The General Services Administration announced yesterday that it was cracking down on government drivers who abuse GSA credit cards meant to be used to pay for gasoline, oil and emergency repairs needed by government vehicles.

The crackdown was prompted by GSA estimates that as much as 10 percent of the $200 million charged on the cards each year is fraudulent.

Using a new record-keeping method, GSA will be able to tell how much is being charged for each of the agency's 420,000 cars and trucks, according to GSA administrator Jay Solomon.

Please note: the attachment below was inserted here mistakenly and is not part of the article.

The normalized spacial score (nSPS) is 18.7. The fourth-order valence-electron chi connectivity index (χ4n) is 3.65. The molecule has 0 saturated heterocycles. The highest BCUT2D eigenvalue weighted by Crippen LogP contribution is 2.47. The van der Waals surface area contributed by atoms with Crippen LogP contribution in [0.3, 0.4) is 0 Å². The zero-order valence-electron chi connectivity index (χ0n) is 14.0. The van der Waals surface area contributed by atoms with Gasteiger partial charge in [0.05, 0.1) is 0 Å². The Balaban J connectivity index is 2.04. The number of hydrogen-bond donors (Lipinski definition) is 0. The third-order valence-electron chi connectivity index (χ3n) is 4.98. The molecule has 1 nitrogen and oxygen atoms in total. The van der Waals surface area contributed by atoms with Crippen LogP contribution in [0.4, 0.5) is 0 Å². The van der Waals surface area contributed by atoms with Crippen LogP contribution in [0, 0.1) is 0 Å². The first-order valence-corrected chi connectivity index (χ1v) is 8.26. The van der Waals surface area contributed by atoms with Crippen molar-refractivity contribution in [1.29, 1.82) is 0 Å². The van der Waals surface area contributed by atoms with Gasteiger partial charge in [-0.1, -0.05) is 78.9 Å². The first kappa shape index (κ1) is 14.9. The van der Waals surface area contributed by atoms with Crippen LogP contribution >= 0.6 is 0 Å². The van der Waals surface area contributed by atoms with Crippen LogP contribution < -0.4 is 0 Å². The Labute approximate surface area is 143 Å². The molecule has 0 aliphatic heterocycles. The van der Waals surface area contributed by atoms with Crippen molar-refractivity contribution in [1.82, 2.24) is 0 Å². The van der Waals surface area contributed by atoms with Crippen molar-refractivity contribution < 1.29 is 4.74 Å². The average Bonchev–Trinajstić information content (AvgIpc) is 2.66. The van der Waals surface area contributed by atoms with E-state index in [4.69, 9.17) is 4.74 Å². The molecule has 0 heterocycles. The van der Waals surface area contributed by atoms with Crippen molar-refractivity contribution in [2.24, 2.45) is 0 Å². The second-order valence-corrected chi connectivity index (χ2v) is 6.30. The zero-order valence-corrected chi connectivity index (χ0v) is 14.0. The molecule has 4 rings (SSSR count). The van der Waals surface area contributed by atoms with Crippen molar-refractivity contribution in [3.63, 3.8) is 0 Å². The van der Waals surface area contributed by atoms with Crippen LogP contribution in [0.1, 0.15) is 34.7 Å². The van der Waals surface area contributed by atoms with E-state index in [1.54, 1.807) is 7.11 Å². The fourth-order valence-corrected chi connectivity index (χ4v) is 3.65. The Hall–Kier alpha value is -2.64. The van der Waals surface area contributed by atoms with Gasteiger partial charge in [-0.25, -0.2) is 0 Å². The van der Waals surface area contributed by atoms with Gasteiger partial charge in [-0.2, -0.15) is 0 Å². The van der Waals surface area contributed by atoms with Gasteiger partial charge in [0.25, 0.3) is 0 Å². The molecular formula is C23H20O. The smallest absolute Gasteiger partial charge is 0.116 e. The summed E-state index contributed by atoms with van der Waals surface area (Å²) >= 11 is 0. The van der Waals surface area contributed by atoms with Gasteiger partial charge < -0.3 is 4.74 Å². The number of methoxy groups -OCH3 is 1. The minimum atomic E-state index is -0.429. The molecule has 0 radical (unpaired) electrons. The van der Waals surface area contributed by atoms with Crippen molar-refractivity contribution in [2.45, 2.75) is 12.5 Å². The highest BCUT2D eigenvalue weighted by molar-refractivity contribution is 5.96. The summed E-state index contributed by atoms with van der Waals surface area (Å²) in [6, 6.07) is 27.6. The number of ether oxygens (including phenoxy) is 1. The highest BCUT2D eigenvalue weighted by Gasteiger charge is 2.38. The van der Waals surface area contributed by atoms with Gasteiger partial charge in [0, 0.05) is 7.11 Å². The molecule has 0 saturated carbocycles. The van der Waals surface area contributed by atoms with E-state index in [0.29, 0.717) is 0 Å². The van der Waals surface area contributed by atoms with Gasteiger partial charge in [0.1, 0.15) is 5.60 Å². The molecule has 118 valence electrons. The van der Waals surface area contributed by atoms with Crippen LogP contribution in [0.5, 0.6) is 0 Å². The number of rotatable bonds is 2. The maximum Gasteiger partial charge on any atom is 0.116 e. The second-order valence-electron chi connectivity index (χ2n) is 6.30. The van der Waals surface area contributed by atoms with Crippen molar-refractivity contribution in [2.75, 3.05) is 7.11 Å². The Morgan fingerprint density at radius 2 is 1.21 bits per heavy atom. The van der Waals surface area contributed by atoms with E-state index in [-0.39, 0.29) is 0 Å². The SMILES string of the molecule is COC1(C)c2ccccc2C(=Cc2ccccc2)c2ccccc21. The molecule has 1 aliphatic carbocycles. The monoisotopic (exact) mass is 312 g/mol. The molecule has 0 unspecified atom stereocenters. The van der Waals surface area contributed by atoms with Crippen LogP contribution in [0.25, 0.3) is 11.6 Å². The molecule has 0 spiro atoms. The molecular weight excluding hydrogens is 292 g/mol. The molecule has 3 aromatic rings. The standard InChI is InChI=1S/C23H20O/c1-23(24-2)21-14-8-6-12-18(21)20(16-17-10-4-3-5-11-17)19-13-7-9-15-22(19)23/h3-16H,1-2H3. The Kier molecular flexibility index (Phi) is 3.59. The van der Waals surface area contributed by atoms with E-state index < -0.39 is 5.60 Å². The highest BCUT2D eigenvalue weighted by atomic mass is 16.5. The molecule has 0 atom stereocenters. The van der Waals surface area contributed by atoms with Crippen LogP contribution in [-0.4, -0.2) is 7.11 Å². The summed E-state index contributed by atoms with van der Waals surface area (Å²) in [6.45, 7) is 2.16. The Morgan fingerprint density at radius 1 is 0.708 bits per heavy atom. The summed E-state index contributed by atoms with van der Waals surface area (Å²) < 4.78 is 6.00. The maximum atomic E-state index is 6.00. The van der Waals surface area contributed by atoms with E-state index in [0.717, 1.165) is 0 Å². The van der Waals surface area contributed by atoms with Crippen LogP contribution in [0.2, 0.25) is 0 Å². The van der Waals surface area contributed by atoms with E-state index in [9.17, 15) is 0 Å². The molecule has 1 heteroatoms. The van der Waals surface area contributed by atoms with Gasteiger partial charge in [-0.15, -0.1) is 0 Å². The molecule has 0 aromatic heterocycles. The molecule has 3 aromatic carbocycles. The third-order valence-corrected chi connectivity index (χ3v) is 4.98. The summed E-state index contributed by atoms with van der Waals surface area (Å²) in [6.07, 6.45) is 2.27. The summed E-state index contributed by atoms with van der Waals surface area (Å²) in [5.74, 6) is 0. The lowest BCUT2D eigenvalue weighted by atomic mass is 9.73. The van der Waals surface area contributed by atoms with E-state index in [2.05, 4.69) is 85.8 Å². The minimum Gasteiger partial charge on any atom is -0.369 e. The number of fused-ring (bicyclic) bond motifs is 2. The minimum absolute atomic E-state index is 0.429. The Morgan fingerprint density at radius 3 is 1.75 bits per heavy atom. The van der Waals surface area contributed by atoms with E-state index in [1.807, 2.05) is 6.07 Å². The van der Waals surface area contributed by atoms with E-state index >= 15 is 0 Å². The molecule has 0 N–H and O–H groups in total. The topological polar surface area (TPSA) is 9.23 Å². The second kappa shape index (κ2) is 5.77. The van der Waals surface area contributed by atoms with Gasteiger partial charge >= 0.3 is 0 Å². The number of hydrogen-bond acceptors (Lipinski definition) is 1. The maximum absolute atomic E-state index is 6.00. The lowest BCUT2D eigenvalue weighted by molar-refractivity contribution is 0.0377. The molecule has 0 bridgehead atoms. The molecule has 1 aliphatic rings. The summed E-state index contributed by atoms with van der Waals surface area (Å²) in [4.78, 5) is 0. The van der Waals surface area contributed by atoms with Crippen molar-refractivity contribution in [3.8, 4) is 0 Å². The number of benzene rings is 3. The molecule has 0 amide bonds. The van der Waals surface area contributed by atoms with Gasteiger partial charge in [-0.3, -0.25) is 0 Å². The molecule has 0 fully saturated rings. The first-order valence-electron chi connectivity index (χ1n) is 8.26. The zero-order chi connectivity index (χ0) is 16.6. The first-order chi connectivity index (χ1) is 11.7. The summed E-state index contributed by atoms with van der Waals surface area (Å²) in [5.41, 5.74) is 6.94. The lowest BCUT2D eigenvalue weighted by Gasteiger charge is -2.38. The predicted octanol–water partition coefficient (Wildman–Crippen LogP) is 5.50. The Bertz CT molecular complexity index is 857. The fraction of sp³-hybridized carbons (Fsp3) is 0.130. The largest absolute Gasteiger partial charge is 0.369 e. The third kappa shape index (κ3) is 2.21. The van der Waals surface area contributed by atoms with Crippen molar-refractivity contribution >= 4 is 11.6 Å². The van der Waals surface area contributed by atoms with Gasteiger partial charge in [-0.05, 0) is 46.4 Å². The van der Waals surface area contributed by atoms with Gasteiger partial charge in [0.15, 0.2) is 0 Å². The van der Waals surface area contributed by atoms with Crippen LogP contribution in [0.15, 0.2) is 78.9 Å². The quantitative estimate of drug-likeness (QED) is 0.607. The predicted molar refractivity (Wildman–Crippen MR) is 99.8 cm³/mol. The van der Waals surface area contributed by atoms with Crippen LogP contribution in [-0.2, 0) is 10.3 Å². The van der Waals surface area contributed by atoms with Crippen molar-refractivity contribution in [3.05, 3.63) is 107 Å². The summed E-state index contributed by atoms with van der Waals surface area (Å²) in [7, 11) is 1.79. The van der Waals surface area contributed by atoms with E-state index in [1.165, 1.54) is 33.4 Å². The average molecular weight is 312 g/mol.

"Suspicious purchase patterns will be referred to the (GSA) Office of Investigation," Solomon said. Employes found abusing the cards will face immediate disciplinary action which could include dismissal from employment or referral to federal prosecutors, he said.

At least 25 alleged instances of credit card misuse are being investigated by GSA in the Washington area alone, sources familiar with the probes have told The Washington Post.

In addition to these investigations, the Washington and Baltimore U.S. Attorney's offices are conducting parallel probes into the methods used by GSA to purchase office supplies and award contracts to maintain federal buildings.

GSA, the federal agency responsible for providing government workers with office space and supplies, issues the credit cars so that drivers of the government's cars can obtain from most service stations what they need to operate their vehicles.